11 November 2005, Volume 9, Number 29
UN SPECIAL ENVOY KAI EIDE TALKS TO RFE/RL. RFE/RL correspondent Ilirjana A. Bajo spoke in October with Kai Eide, UN Secretary-General Kofi Anan's special envoy to Kosova and Norwegian ambassador to NATO.
RFE/RL: Ambassador Eide, how would you describe the main findings of your report that you already handed to Secretary-General Annan?
Eide: The main findings are mixed. What I found were significant achievements in some areas, such as building of institutions and establishment of legal framework. We must remember that back in 1999 there was, in fact, nothing and there was a need to start from the very ground. So I think in this respect there have been some very significant achievements. And then there are some very, very important shortcomings. The justice system is very weak; the question of respect for rule of law is weak too. There is no doubt about that. Regarding interethnic problems, I believe very little has happened and the reconciliation process has not yet started.
RFE/RL: To remain in the same topic, after your experience in the field, what are the strong points and weaknesses of Kosovar society, although you already mentioned some of them?
Eide: I will give you an outline. There are institutions in place, which work, not perfectly, but they work. There is also a system for delivering of services to people almost all across Kosovo. The health and education systems are in place. These take tremendous energy and efforts to put in place. These are the main achievements. But I also mentioned the shortfalls that exist, and they are very serious.
RFE/RL: Ambassador Eide, UN Secretary-General Annan has said that he is likely to recommend the opening of status talks. How do you see this process?
Eide: This is not really up to me, but what I have said in my report is that we all have to move forward with some cautions and not rush into the process and not rush through the process. I think the process in Kosova will be very, very different compared to Bosnia-Herzegovina or any other places of former Yugoslavia. So I think there is a good need to take the time required and not set any artificial deadlines but to go into negotiations with patience and calm. I hope that it can happen. It is very important that all parties are brought into the process and brought through the process. Once the process has started it cannot be blocked by anybody and it has to come to its conclusions. These are my main considerations. In this regard I can repeat: don't rush, take the time required, and have results that really contribute to stability of the region.
RFE/RL: How do you see the role of different international players involved in this process?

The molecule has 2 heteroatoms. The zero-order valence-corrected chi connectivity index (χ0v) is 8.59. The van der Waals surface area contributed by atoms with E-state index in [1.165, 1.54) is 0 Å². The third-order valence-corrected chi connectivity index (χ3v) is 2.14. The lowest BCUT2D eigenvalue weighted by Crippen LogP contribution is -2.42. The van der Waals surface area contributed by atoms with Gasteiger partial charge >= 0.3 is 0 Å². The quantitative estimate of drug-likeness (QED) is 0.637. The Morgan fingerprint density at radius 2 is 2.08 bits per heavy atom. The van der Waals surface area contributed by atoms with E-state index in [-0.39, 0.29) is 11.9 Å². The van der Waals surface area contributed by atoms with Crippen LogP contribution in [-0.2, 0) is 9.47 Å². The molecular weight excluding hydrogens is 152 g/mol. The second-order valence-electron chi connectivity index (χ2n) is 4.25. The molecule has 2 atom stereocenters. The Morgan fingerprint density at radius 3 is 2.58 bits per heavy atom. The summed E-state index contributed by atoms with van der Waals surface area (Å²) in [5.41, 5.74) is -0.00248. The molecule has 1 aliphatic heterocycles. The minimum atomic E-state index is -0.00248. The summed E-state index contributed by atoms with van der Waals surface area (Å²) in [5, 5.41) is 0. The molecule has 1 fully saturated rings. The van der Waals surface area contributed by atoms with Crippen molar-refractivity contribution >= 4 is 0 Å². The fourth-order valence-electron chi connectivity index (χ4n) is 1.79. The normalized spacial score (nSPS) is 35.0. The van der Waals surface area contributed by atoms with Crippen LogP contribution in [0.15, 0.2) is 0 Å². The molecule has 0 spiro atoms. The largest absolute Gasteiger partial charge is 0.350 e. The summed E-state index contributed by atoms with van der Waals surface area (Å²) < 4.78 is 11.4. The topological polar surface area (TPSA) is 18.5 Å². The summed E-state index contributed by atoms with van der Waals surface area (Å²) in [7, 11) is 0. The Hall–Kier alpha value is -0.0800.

Eide: My task was limited to determining if the time has come to initiate the future-status process. My task was not to judge what the final outcome would be. Regarding my task, I can say there is never any ideal moment for starting the process of future status. Even it's never a good moment for such steps, but I believe that the time has come. Since last year, there is a different dynamic in Kosovo. There is a political process going on and it will be wrong, even counterproductive, to stop this process.
Secondly, I think we must acknowledge that not much more could probably be achieved regarding standards implementation if we postpone the talks for few months. But the most important is that standards implementation continues and serious efforts are made to improve the situation in areas where improvement is needed. I have seen reactions of Kosovar Albanian leaders recently where they acknowledge the shortcomings and they must react upon [them]. The third important issue is that everybody needs clarity: Kosovar Albanians need clarity, Kosovar Serbs need clarity so they can make a decision if they want to return to Kosovo or not. I think the whole region needs clarity. I think the international community as such needs clarity at this time when it is still present in Kosovo at sufficient strength. I must say that my belief is that even Belgrade needs clarity. This is a question that always has been difficult for Belgrade, it will be difficult whenever this issue is handled, but I think the time has come.
RFE/RL: To remain at the regional dimension of the Kosova issue, how do you see the approaches taken by Tirana, Skopje, and even Belgrade in that matter?
Eide: First, we have the directly involved parties, such as Prishtina and Belgrade. Kosovar Serbs have to be involved in a sufficient way and consultations have to take place with other communities in Kosovo. In addition to that, I think it is important that Skopje and Tirana in particular, but also other neighbor states, are brought in in the sense that they must be consulted, must be listened to, and the process must explained to them, because we need their support for the process and the settlement. So we can be sure that settlement is stable and sustainable.
RFE/RL: Mr. Eide, do you see any relation between the future status of Kosovo and the future of Montenegro, when Podgorica has made it clear that it will hold a referendum on independence next year?